Sunday, November 27, 2005


A Patriot's Call For Redeployment

Rep. John Murtha (D-PA) is "a defense hawk, decorated Vietnam War veteran and retired Marine colonel" who has worked on military issues in Congress for more than three decades. Describing the President's course of action as "a flawed policy wrapped in illusion," Murtha yesterday choked back tears and called for the redeployment of U.S troops from Iraq "at the earliest practicable date," which he said could be six months. Murtha argued that the presence of U.S. troops has now become "a catalyst for the violence," citing a recent poll that found "over 80 percent of Iraqis are strongly opposed to the presence of coalition troops, and about 45 percent of the Iraqi population believe attacks against American troops are justified." Moreover, the extended deployment of more that 150,000 troops in Iraq has put the "future of our risk." Murtha noted that "our military and their families are stretched thin. Many say that the Army is broken. Some of our troops are on their third deployment." He added, "The main reason for going to war" -- to destroy Iraq's weapons of mass destruction -- "has been discredited." Murtha's proposal, while on a slightly more accelerated timetable, echoes the themes of the American Progress plan: a steady drawdown of troops out of Iraq, the redeployment of some U.S. troops to better combat terrorist networks, and a strong commitment to diplomatic and other non-military assistance.

WHITE HOUSE RESORTS TO CAMPAIGN-STYLE ATTACKS: The White House responded to Murtha's thoughtful proposal with clumsy, campaign-style attacks. White House Press Secretary Scott McClellan said "it is baffling that he is endorsing the policy positions of Michael Moore and the extreme liberal wing..." They just don't get it. Now that Murtha has called for withdrawal, the White House can no longer claim it's a position only advocated by extremists. Murtha is a conservative Democrat who "has earned bipartisan respect for his work on military issues over three decades in Congress." Rep. John M. McHugh (R-NY), who serves on the on the House Armed Services Committee, said, "When he talks, I listen." Murtha isn't going to take it lying down. Referring to Vice President Cheney's attacks on critics of the administration Iraq policy, Murtha said, "I like guys who've never been there that criticize us who've been there. I like that. I like guys who got five deferments and never been there and send people to war, and then don't like to hear suggestions about what needs to be done."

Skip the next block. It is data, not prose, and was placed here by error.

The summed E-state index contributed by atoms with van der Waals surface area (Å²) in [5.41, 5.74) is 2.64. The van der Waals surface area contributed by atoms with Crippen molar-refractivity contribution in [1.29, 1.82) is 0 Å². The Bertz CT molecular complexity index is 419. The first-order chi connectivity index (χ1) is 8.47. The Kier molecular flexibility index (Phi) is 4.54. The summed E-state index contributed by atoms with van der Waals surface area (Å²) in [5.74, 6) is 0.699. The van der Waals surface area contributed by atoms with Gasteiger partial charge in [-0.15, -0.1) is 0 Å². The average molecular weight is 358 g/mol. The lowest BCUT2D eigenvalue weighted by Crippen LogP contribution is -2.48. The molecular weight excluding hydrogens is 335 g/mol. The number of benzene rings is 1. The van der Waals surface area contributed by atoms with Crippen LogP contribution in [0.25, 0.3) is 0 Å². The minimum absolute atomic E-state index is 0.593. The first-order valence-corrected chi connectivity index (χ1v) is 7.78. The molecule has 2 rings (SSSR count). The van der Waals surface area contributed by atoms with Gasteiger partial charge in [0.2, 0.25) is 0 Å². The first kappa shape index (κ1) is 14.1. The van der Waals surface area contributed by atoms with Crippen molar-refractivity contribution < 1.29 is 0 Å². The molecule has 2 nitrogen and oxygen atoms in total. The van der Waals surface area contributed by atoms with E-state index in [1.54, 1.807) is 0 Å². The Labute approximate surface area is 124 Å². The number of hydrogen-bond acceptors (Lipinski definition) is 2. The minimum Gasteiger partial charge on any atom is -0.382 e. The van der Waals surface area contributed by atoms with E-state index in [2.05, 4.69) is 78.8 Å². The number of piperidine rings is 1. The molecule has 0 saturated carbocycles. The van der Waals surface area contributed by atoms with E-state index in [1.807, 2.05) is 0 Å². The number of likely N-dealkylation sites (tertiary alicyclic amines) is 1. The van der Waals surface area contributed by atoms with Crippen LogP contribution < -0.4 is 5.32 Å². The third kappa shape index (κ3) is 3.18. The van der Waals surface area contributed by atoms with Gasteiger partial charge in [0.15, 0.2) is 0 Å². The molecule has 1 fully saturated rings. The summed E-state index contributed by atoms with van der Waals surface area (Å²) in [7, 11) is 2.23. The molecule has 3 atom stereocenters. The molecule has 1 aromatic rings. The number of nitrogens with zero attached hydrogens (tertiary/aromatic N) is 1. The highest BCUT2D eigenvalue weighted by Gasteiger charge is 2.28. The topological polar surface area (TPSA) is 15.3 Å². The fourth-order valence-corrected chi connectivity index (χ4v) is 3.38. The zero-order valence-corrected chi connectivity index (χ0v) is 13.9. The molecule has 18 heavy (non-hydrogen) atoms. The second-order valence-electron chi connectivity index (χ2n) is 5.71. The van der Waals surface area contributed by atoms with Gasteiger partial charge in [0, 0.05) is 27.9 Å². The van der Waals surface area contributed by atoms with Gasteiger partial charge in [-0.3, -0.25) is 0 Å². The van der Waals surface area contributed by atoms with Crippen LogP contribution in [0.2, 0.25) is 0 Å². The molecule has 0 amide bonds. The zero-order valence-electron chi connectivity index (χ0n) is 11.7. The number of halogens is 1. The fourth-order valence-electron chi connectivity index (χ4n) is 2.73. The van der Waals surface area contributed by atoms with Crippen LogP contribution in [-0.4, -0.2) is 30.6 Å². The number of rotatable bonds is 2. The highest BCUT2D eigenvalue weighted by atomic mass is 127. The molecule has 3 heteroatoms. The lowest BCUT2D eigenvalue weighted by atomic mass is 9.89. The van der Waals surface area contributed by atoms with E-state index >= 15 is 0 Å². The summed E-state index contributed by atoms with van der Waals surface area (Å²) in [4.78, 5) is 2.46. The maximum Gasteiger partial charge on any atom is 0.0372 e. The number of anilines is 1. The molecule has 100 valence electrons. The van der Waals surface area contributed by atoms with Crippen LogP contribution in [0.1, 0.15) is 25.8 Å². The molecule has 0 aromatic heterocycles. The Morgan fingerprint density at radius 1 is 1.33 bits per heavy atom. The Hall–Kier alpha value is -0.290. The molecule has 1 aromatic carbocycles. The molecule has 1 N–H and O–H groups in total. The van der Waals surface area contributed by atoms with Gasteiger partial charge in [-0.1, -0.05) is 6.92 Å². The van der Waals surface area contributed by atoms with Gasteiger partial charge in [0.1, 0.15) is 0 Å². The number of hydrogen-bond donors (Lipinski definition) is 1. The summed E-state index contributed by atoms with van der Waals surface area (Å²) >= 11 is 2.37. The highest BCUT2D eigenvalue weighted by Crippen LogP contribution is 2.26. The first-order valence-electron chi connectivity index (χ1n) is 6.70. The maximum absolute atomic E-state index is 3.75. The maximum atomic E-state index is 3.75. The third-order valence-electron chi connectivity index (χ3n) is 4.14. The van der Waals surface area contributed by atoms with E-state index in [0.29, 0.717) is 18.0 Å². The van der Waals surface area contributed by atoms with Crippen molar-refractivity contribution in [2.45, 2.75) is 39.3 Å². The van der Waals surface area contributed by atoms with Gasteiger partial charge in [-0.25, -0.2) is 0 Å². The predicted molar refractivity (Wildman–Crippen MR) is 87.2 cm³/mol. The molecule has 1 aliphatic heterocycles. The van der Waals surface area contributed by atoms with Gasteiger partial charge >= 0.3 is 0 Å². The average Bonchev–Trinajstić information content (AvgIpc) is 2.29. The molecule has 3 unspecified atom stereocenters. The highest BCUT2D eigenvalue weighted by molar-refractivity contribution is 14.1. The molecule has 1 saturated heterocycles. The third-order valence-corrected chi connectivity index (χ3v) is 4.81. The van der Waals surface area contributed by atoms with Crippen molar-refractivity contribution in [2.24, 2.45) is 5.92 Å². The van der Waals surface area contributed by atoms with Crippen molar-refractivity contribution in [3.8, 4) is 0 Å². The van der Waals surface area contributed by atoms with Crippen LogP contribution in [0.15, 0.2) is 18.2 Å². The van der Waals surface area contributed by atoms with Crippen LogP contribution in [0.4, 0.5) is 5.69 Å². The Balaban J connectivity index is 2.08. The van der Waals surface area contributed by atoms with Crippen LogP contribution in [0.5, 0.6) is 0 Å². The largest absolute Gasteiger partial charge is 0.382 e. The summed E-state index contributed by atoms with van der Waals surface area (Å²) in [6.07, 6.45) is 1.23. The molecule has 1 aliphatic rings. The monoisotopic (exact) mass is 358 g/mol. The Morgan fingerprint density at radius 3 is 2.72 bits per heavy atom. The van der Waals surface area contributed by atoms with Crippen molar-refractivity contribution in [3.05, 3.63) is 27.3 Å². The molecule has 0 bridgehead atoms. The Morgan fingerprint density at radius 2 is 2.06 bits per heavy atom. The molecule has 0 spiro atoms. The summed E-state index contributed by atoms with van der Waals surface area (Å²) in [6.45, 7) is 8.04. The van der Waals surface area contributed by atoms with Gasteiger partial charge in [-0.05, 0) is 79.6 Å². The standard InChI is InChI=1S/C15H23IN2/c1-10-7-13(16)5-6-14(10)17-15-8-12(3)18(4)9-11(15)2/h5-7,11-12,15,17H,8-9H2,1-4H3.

WHAT IT MEANS TO HONOR THE TROOPS: Last night on the PBS NewsHour, correspondent Margaret Warner asked Murtha if his proposal would "devalue the sacrifice that the more than 2,000 Americans who died made." Murtha responded that "the flawed policy is what's devalued their service," adding, "These troops are disciplined. They can't speak for themselves. It's up to the Congress of the United States." Murtha's position is strongly motivated by concern for the troops. He's been spending time visiting wounded soldiers at military hospitals and reports "what demoralizes them is going to war with not enough troops and equipment to make the transition to peace; the devastation caused by IEDs; being deployed to Iraq when their homes have been ravaged by hurricanes; being on their second or third deployment and leaving their families behind without a network of support."

DISCOUNTING DISSENT: On Thursday, President Bush said, "Listen, it's patriotic as heck to disagree with the president." Apparently, his right-wing allies in Congress disagree. Responding to Murtha, Rep. J.D. Hayworth (R-AZ) asked, "Dare we now snatch defeat from the jaws of victory, plagued by poll-driven self-doubt of those who embrace surrender?" Rep. John Carter (R-TX) said, "And I'm here to tell you that the soldiers that are going to war on behalf of this country are the best people on Earth, and they do not deserve to have people bail out on them and take the cowardly way out and say, We're going to surrender." Rep. Duncan Hunter (R-CA) strongly implied that Murtha was not patriotic. "It's easy to be a flag-waver and to be patriotic and to support the troops when you're in the initial attack phase and it looks like you may have only a two-week war."

A Revolt From Within